Garlic chives, a bulb, is a fantastic perennial in the landscape.
Garlic chives blooms late summer into early fall, with gorgeous white flowers rising a foot or so above the foliage. Hardy zones 3-9, Allium tuberosum does fine in soils with dry to medium moisture. I have never watered mine.
It is very easy to grow and the pungent fragrance would be a fantastic addition to any sensory garden. Full sun is preferred, although mine bloom beautifully with sun into early afternoon. Flowers are pure white and small, but the combined effects of the seedheads rising above the foliage is a beacon, especially in the late afternoon.
Swallowtail butterflies love garlic chives
Garlic chives are deer resistant and are great for naturalized landscapes. You will see various sources indicate the flowers are fragrant. The prolific fragrance released when one brushes against the plant is pure garlic/onion. If you appreciate the different smells of the garden such as the earthiness of tomatoes or the spicy nature of many sages, then Allium tuberosum is for you. The flowers are long-lasting and the foliage is attractive, adding an appreciated texture to the perennial garden.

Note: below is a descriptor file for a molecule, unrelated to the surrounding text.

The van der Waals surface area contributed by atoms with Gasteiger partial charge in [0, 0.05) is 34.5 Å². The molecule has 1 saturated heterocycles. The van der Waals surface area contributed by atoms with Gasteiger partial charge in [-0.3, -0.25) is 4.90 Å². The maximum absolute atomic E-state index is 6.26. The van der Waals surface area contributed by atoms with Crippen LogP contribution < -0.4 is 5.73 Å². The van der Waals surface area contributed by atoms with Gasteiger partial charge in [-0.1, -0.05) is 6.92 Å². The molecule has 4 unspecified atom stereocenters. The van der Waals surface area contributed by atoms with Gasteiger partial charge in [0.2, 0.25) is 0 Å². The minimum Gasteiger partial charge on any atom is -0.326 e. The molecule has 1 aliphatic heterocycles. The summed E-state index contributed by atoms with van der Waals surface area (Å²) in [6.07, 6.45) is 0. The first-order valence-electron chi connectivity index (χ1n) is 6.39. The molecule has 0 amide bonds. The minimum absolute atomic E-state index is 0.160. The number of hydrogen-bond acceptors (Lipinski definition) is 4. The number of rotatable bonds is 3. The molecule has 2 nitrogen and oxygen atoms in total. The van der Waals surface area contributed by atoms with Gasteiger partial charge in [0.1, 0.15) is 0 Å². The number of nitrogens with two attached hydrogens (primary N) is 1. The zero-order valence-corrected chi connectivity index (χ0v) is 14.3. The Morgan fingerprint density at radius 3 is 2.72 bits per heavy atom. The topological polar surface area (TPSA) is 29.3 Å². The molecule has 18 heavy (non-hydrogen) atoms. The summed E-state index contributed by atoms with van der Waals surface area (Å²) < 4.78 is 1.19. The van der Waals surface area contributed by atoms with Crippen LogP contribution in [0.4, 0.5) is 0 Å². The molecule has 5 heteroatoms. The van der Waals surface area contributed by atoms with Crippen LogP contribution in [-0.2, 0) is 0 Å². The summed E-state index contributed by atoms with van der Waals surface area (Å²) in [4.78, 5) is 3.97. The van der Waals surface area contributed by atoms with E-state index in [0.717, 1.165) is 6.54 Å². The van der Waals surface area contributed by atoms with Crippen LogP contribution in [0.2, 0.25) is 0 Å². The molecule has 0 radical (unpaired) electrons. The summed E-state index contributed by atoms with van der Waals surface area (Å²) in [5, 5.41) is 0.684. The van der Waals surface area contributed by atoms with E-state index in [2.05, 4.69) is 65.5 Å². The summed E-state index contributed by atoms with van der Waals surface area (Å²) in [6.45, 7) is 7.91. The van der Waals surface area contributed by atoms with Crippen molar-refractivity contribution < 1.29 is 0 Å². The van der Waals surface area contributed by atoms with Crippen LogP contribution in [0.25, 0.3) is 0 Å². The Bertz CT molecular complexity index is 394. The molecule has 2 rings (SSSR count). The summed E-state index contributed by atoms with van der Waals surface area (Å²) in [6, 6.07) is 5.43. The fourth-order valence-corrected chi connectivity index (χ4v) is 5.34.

Allium tuberosum has a (minor) reputation for spreading aggressively through self-seeding. I have enjoyed the volunteers that show up around the garden, but deadhead before the seeds set to reduce reseeding. Individual clumps will spread a foot or two over time.
From a design standpoint, I love plants that move around a bit. If one is patient, over time plants settle into their preferred spaces and begin to seem as if they were there forever. The idea of neatly controlled grouping of plants is foreign to me…let them spread out and interweave.
Used extensively for culinary purposes, garlic chives leaves are often chopped and added to various dishes. Although I have not cooked with garlic chives, I understand they are a milder substitute for garlic.